"29. What are the names, addresses, and occupational specialties of each person who will or may be called by plaintiff in the event of trial of this matter to testify as an expert to each or any of the following allegations of plaintiff.

a. That the minor plaintiff's Guillain-Barre Syndrome could or might have been a proximate result of the occurrence sought to be sued upon?

not known at present

b. The findings, symptoms and diagnosis of `other injuries', as alleged by the answer to interrogatory No. 4 and supplemental interrogatory No. 27.

not known at present

c. That such `other injuries' could or might have been proximately caused by the occurrence sought to be sued upon.

not known at present"

While we note that the failure to procure an expert in a case of this nature may prove detrimental to plaintiff we do not believe that the pretrial absence of an "obtained" expert can be fatal to plaintiff's action.

• 1 Perhaps plaintiff could continue to construct his prima facie case until trial commenced. There is a possibility of obtaining an expert by the time the trial of the cause occurs. We find no reason for compelling plaintiff to reflect an ability to prove his case prior to trial. Schaefer v. Sippel (1978), 58 Ill. App.3d 816, 374 N.E.2d 1092.

Our decision regarding the orders entered in favor of defendants must be shaped around the confusion attached to those orders. Therefore, we will address ourself to summary judgment and involuntary dismissal pursuant to Rule 219(c).

• 2 There are cases in which summary judgment has been held appropriate when the plaintiff indicated that it could not obtain expert medical testimony necessary to the proof of negligence. (Hill v. Lutheran Hospital (1978), 58 Ill. App.3d 1003, 374 N.E.2d 1147; Sanders v. Frost (1969), 112 Ill. App.2d 234, 251 N.E.2d 105 (both medical malpractice cases).) However, we do not believe that these cases dictate the result in the case at bar. Summary judgment must not be used to preempt the right to a trial by jury or the right to fully present the factual basis for a case where a material dispute may exist. (Interlake, Inc. v. Harris Trust & Savings Bank (1978), 57 Ill. App.3d 524, 373 N.E.2d 413.) Plaintiff has a fundamental right to present a cause of action. (Plost v. Louis A. Weiss Memorial Hospital (1978), 62 Ill. App.3d 253, 378 N.E.2d 1176.) The dismissal of plaintiff's action by the trial court interfered with this right.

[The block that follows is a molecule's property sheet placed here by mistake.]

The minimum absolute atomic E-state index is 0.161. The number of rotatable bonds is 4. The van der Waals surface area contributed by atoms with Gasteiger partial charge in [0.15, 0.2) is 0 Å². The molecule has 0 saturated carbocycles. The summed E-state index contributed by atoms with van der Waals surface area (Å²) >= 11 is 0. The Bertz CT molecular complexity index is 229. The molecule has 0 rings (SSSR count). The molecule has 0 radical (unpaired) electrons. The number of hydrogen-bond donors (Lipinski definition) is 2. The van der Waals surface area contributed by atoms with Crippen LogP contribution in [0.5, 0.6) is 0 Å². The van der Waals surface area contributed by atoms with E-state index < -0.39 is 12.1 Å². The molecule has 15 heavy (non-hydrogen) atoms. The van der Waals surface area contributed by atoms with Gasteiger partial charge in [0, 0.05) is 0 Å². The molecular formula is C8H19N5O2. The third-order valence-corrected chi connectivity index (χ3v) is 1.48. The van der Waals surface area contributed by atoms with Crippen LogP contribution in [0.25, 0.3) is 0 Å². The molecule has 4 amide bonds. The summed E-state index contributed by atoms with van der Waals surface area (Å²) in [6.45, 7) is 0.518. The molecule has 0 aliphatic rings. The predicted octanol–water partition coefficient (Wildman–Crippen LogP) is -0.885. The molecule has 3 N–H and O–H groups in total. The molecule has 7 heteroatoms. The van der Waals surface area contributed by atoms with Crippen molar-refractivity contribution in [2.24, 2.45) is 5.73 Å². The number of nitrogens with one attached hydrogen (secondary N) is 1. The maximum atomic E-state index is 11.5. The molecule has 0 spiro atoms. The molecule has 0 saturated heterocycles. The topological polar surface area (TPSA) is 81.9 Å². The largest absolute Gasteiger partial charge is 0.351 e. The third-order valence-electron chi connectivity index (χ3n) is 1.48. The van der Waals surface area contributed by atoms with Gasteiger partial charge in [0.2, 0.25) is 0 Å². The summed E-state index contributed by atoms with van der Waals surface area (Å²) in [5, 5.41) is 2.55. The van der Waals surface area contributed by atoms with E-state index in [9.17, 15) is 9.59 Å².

• 3 Assuming that the dismissal orders entered by the trial court were entered pursuant to Supreme Court Rule 219(c)(v) (Ill. Rev. Stat. 1975, ch. 110A, par. 219(c)(v)) it is clear that the entry of these orders reflects an abuse of discretion. In determining which orders or sanctions to impose under Rule 219(c), if any, the court must seek not to impose punishment, but rather to accomplish the objects of discovery. Sanctions are to be imposed only when the noncompliance is unreasonable, and the order entered must be just. A just order is one which, to the degree possible, insures both discovery and trial on the merits. For these reasons, courts> are reluctant to impose the sanction of dismissal. It is a drastic punishment and should not be invoked except in those cases where the actions of the party show a deliberate and contumacious disregard of the court's authority. In re Estate of Fado (1976), 43 Ill. App.3d 759, 357 N.E.2d 195.

• 4 The record before us reflects no such contumacious disregard of the trial court's authority by plaintiff. Plaintiff did not intentionally refuse to reveal the identity of expert witnesses. Plaintiff had obtained no expert witnesses in the first instance. Therefore, if the dismissal orders were premised upon Rule 219(c)(v), the dismissal orders were improvidently entered.

Accordingly, the orders complained of are hereby vacated and the cause remanded for proceedings not inconsistent with this opinion.

Orders vacated and cause remanded with directions.

DOWNING and BROWN, *fn1 JJ., concur.